What Does Arne Duncan Think About NCLB?
Education has been my life’s work, starting on the South Side of Chicago where I grew up along with my sister and brother, as a part of my mother’s inner city after-school tutoring program, Sue Duncan’s Children’s Center, where I learned to, as she says “cherish every child.” –Arne Duncan
Arne Duncan was confirmed as Barack Obama’s Secretary of Education on January 20, 2009.
Raised in Hyde Park and Harvard educated, Duncan played professional basketball in Australia for four years before returning to Chicago in 1992 to become director of the Ariel Education Initiative, a program to enhance educational opportunities for children on Chicago’s South Side.
Duncan joined the Chicago Public Schools in 1998 and was appointed CEO of Chicago Public Schools on June 26, 2001.
Mr. Duncan is known as one of a handful of innovative, reform-minded big city schools chiefs. How that will translate to the national level remains to be seen. …Mr. Duncan recognizes the need for local leadership and innovation. And that he supports amending federal policy to grant states greater flexibility and autonomy….
What is clear is that Mr. Duncan’s past work has earned applause from school reformers. He supports charter schools, public school choice, and merit pay for teachers and school leaders. Duncan also supports holding schools accountable for results and maintaining transparency about school performance through public reporting.
Strong words of praise for Obama’s Secretary of Education from the conservative Heritage Foundation.
Duncan’s CPS Initiatives
As noted in the previous article, school choice is a foundation of the REN 2010 intiative.
With Choice, CPS faces a huge gap between supply and demand. Tens of thousands of students are eligible. Only a few hundred slots are available because our high performing schools are already full. CPS worked with ISBE to give priority to students in schools CPS closes due to low performance. Thus, the displaced students have the opportunity to attend some of the best performing schools in the city.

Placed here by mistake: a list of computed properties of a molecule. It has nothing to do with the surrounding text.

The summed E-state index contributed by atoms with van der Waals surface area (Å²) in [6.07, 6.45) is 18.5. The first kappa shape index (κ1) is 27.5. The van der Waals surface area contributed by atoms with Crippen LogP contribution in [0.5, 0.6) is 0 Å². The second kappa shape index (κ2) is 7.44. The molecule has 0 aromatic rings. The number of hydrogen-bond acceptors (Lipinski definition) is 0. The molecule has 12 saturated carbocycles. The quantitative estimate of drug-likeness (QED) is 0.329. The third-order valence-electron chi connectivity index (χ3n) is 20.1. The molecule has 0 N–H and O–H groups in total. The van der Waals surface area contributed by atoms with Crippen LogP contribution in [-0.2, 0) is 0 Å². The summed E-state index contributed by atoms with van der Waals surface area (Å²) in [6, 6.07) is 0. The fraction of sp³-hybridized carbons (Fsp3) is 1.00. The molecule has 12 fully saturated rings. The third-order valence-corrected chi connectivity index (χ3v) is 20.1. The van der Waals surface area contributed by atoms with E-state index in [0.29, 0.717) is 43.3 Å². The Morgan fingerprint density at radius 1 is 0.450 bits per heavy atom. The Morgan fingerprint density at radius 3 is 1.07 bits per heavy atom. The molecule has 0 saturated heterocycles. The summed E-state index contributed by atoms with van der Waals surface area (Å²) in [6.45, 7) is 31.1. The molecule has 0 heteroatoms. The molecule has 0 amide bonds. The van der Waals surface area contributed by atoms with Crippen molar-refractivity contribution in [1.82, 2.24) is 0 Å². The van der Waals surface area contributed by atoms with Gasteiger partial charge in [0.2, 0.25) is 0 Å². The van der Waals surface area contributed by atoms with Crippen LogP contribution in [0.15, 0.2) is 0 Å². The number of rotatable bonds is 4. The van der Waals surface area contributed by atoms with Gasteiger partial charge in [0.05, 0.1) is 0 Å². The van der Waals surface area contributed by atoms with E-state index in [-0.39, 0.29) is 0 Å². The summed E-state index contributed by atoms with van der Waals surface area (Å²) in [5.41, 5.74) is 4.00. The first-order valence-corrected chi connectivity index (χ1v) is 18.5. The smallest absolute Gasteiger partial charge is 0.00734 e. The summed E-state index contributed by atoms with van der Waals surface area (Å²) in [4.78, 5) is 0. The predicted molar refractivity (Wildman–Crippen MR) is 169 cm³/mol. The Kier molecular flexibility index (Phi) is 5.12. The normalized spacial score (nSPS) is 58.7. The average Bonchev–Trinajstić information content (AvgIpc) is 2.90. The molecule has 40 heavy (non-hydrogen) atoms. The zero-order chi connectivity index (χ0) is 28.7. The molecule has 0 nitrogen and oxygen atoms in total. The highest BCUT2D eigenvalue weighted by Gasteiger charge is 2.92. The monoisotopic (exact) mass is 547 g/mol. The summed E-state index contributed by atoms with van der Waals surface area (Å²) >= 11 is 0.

The building of 100 new public schools obviously can’t take place overnight. Fortunately, REN 2010 isn’t focussed solely on school choice. Over the course of his administration, Duncan has implemented a number of other initiatives, including:
Increase the number of nationally certified teachers to 1,200 by 2008. Last year, the 327 CPS teachers which earned the credential brought the district total to 1,158.
- Performance pay for teachers. A four-year pilot intended to cover 40 schools. The bonus offers include all school staff, from janitors to teachers.
- Duncan used back-to-basics reading and math instruction. The Chicago Reading Initiative mandated two hours of reading instruction daily at all elementary schools and included funds for more literacy teachers at under-performing schools. A similar intiative was subsequently put in place for math.
No Child Left Behind
One of the Bush Administration’s very first legislative proposals was the No Child Left Behind act. The effectiveness and desirability of NCLB’s methods were and are hotly debated.
As the leader of one of the largest and worst performing school districts during the implementation of NCLB, Duncan’s experiences are likely to have a large impact on the future of education policy, including any changes to NCLB.